Glasgow Caledonian University has become one of the largest universities in Scotland with nearly 17,000 students; a forward-looking university committed to support audacious research and education to serve the common good. It is located in a city historically at crossroads where boundaries have been fluid and are still constantly re-defined. The University is made up of three academic schools in the areas of social sciences, health and science and technology. These schools contain state-of-the-art laboratories and a number of renowned centres of excellence. GCU’s strong commitment to increasing access to study and lifelong learning is illustrated by the fact that the University has over 4,000 mature students and the largest number of part-time students in Scotland.
Within GCU, the Institute for Society and Social Justice Research and Glasgow School for Business and Society will host this project. The Institute and the School draw on expertise across the University, particularly in sociology, risk, criminology, law, politics, public policy. Immigration, social justice, and urban and local governance are core themes of the thematic research reflecting on social diversity, integration, and multi-disciplinary inquiry. In the project, GCU will take lead in WP 2 “Border management and migration controls” (together with participant no 3, UGOE), and WP 6 “Conflicting Europeanisation”(together with participant no 10 OEAW). GCU will furthermore be responsible for gathering of comparative data in the UK.
Reader at Glasgow School for Business and Society at Glasgow Caledonian University. Previously, he was Research Fellow in the School for Politics and International Relations at the University College Dublin (2007-10). He completed his DPhil (magna cum laude) at Central European University in Budapest (2004). In 2009, he was awarded Associate Professorship by the Turkish Higher Education Council. Since 2007, he has carried professional service and international roles for Political Studies Association as convenor of Comparative European Politics Specialist Group. In 2016, he was appointed as a Trustee for the Executive Committee of PSA. Dr Korkut has international and national reputation first in European politics, with specialisation in East European and Turkish politics; second in migration and forced migration with specialisation in East Mediterranean and Eastern Europe; and third in religion, gender and politics.
Senior researcher in RESPOND project based in the School for Business and Society, Glasgow Caledonian University. She obtained her PhD on the discursive legitimation of asylum policy from City University London. Her research interests include migration and asylum policies and politics in the European Union and Greece, political discourses on migration, and policy responses to the refugee crisis. Her work has been published in the journals Ethnic and Racial Studies, Acta Politica and Journal of Refugee Studies, and in the edited volumes Discursive Governance in Politics, Policy, and the Public Sphere and The Securitisation of migration in the EU: Debates since 9/11. She is contributing to the Greek case study to the Migration working package of the Horizon 2020 project GLOBUS and researching (with Dr Katharina Sarter) the use of the public procurement mechanism for providing services to asylum seekers in the context of the refugee crisis.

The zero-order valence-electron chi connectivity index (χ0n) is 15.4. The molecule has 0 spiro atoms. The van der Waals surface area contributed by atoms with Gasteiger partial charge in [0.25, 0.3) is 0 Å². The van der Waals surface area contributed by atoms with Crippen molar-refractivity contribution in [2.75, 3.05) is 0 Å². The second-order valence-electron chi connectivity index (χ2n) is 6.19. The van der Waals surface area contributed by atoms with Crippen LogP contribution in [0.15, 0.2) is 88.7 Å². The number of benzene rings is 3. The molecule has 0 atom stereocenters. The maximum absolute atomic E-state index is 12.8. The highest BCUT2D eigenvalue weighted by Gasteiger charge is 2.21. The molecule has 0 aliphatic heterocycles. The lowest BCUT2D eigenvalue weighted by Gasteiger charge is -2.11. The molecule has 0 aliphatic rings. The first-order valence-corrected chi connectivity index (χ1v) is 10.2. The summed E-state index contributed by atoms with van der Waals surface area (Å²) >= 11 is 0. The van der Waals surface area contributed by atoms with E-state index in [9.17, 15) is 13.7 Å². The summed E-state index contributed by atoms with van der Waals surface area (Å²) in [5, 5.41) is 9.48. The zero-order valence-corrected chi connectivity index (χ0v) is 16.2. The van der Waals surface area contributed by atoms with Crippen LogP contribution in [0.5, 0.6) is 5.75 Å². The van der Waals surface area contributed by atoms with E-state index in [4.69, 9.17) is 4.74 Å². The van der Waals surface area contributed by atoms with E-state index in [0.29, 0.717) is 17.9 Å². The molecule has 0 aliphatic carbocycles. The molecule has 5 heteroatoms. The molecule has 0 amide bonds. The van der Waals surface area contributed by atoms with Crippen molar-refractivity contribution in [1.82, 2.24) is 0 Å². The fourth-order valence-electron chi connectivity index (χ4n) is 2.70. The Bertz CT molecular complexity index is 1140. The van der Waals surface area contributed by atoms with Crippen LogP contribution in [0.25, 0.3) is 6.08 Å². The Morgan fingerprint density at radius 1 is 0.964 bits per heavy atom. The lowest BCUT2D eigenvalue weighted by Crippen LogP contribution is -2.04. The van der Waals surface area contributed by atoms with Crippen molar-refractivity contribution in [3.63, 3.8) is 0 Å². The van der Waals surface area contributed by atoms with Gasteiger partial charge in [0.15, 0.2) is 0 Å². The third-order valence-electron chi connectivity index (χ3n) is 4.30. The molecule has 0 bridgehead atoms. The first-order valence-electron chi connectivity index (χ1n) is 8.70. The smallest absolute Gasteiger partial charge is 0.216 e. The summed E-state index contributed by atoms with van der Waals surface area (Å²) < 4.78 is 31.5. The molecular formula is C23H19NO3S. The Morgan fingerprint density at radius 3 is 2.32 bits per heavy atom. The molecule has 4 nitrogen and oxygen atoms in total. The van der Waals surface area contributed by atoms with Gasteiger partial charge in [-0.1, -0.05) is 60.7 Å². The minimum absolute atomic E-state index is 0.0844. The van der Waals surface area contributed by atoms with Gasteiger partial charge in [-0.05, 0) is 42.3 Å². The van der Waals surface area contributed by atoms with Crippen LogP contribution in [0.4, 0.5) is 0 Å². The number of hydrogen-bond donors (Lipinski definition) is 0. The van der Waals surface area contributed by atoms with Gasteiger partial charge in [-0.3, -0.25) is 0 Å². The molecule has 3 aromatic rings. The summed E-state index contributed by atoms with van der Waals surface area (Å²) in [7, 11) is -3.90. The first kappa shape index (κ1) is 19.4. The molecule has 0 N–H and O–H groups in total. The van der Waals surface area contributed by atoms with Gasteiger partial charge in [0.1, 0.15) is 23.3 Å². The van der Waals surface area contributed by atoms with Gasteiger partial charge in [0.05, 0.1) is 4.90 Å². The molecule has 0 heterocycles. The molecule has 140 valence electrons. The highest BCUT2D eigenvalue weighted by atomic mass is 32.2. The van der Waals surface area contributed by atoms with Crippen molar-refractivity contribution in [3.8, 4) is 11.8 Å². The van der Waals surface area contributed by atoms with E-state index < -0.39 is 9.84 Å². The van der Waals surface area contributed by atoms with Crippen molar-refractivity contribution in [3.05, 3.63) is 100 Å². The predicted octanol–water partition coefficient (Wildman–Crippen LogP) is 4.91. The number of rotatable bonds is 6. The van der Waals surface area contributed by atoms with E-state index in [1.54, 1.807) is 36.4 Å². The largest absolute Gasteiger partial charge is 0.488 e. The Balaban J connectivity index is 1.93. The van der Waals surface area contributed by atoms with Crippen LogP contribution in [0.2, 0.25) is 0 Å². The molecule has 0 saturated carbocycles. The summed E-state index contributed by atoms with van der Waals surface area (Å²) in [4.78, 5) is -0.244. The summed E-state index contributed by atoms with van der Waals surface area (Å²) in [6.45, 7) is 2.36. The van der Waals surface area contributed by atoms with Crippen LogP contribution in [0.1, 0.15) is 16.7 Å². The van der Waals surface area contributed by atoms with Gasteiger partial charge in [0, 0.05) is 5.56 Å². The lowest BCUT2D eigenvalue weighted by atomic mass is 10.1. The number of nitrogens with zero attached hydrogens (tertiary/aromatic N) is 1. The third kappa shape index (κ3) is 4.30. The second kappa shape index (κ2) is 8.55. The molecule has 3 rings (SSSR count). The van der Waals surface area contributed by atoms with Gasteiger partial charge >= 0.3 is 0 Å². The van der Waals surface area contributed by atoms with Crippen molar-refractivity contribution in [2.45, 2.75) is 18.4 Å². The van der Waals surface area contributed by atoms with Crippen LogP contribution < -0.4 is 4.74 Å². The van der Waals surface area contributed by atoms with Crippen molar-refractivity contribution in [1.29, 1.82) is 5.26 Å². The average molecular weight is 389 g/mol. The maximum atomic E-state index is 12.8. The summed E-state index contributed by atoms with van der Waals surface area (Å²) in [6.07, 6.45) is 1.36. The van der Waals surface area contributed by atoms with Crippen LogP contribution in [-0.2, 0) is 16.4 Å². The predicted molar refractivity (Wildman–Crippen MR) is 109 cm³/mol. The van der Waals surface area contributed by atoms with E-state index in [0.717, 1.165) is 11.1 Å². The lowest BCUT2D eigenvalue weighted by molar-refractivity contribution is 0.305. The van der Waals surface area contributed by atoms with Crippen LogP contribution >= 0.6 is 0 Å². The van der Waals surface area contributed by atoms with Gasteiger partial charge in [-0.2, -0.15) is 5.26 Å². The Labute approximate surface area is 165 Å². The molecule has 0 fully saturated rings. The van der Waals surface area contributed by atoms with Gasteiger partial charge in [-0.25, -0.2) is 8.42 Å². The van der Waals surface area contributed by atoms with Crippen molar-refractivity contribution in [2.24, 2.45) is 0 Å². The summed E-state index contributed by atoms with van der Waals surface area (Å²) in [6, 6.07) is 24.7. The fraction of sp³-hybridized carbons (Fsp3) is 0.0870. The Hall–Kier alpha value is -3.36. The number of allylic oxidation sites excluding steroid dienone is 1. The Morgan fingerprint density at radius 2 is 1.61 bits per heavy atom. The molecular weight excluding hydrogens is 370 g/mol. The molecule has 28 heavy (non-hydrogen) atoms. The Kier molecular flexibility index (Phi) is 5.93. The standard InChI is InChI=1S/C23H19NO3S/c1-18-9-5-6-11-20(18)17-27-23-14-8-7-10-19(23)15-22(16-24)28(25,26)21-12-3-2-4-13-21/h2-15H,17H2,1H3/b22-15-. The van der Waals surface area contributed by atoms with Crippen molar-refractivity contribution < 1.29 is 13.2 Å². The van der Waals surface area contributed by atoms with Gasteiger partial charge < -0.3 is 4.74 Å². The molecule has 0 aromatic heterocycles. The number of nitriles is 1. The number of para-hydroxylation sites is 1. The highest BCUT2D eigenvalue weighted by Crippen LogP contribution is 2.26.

Holds a Chair in Political Science at Glasgow Caledonian University. He has studied political science and sociology at the University of Florence and at Sciences Po Paris, and holds a PhD in political science from the University of Geneva. Prof. Baglioni has co-led a large UN funded research project investigating the secondary movements of Somali refugees and asylum seekers and has studied practices of transnationalism among immigrants. He is currently a principal investigator in the Horizon 2020 projects TRANSSOL and FAB-MOVE. He serves as an expert and evaluator of research projects for various bodies, including the European Commission, the Economic and Social Research Council (ESRC, UK), the Belgian Research Council, and the Austrian Science Fund.
I am a PhD student at Glasgow Caledonian University. My PhD project focuses on the role of agency in the securitisation of migration, taking policing in Hungary as a case study. My dissertation looks into how securitisation affects the enactment of border and migration control policies. Specifically, the dissertation analyses how police officers involved in border and migration control make sense of securitising political narratives. I am a former police officer and earned my master’s degree in Criminology and Forensic Psychology at Middlesex University London. Prior to joining GCU I interned for the UN Assistance to the Khmer Rouge Trials in Cambodia. My latest article is “Controlling Irregular Migration: International Human Rights Standards and the Hungarian Legal Framework” in 2018 with European Journal of Criminology.